Motivation is one of the most researched topics in the field of sport psychology and also one of the most complex. It’s complex because not only do people have various underlying motivations for why they choose to participate in their sport and how driven they are, but it’s also complex because your motivation can change over time.
There are so many factors involved in the ebb and flow of an athlete’s motivation. Whether you’re an age grouper triathlete, a college soccer player, or professional baseball player – at some point in your athletic career – you may lose touch with the joy that your sport once brought you. You may find yourself simply going through the motions or feel like you HAVE to go to practice or HAVE to get your training in versus WANT to. But motivation isn’t the only factor that drives you to accomplish a goal. Motivation and commitment leap frog each other throughout the process of working towards a mission or goal.
When I think of motivation I think of words like desire and drive. When I think of commitment I think of words like determination, and dedication. Commitment without motivation means you are determined to take the necessary steps to work towards your goal, but you’re doing so without any joy. You’ll do it because you feel you have to, because you need to, but not necessarily because you want to. Motivation without commitment means you have the desire and the joy, but do you have what it takes to continue when the road gets long and difficult? Without commitment, the first obstacle you run into might be your last.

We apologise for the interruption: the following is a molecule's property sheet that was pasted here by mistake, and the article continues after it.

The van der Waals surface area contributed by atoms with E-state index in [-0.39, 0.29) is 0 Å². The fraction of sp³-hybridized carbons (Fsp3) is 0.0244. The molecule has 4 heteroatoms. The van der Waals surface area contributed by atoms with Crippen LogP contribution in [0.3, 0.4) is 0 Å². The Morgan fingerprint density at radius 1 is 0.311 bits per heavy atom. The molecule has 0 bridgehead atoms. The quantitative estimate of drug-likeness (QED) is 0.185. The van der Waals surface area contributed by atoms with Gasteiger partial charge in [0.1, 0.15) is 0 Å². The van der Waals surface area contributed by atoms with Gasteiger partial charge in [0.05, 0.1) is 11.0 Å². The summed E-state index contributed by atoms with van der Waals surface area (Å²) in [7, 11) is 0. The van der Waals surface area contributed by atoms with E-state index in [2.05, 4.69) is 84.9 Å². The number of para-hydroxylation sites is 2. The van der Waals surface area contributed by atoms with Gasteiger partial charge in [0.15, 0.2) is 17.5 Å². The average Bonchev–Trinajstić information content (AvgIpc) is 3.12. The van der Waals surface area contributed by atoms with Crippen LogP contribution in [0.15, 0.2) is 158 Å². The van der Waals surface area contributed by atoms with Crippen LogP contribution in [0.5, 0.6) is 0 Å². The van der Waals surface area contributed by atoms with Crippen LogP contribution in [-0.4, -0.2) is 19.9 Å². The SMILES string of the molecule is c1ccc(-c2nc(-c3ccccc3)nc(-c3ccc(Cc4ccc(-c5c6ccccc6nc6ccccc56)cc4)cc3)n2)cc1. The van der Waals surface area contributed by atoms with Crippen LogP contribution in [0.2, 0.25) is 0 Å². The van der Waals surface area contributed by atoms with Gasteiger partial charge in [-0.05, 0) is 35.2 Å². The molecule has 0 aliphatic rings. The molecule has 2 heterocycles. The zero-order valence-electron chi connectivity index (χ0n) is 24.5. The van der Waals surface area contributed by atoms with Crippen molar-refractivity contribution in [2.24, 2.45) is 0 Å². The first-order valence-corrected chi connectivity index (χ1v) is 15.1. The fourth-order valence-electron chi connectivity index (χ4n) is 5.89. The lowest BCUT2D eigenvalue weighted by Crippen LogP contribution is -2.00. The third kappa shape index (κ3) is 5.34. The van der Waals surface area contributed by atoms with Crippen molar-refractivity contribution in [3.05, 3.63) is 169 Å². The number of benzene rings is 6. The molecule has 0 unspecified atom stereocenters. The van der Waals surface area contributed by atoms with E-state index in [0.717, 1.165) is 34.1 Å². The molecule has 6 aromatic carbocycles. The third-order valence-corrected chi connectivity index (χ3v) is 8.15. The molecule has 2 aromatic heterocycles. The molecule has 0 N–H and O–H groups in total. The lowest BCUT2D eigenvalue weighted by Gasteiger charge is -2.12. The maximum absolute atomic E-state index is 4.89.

Commitment is what will keep you moving when you have a dip in your motivation. Commitment to a goal means that the challenges you face along the way won’t cause you to veer off of your path – they are just temporary setbacks you have to deal with. Commitment to your team means that even when your performance is low, you still support your teammates and want to see your team succeed.
Commitment without motivation is a sure path to burnout. If you are committed to the success of your team, but not motivated – you will come to resent your teammates and devalue your role on the team. If you are committed to accomplishing your goal, but not motivated to do so – you may get to the end of the road and feel anger, loss, or even feel nothing instead of being proud of yourself and in awe of the work it took to reach your destination.
Commitment is the decision to act on what motivates you. Motivation is the drive that fuels the commitment. Commitment makes it happen, but motivation can make it a lot more fun!
Are you feeling frustrated or stuck with your sport or level of performance? Do you have some goal that seems to be eluding you? Have you repeated the phrase “I really want to (enter wish here)” countless times, but haven’t seen it come to fruition? Accomplishing a goal depends on your actions, not your wishes. If you’re feeling stuck, it’s time to ask yourself whether you’re suffering from a lack of motivation or lack of commitment. Motivation is what starts you off on your path and commitment is what sees you through to the end.
What do you think is the difference between motivation and commitment? How do you know when you only have one versus the other? Share your comments here!
I coached first time marathoners for over five years with Team In Training. A frequent question at signup meetings was “Coach, I can’t even walk a mile right now. Are you sure you can help me run a marathon just 24 weeks from now?” I would always respond with a statement like “I know I can tell you what to do; how often to do it; when and how; what I cannot tell you is WHY. If you do not have a strong enough WHY, you won’t succeed.”
The desire to honor a loved one (or their memory) who was, or who had battled cancer, overwhelmingly propelled these new runners to reach their goal. Maybe if we could analyze the components involved in supporting an ailing loved one; perhaps one even fighting for their life, we would know how to create both the level of motivation and commitment to reach any self-imposed goal.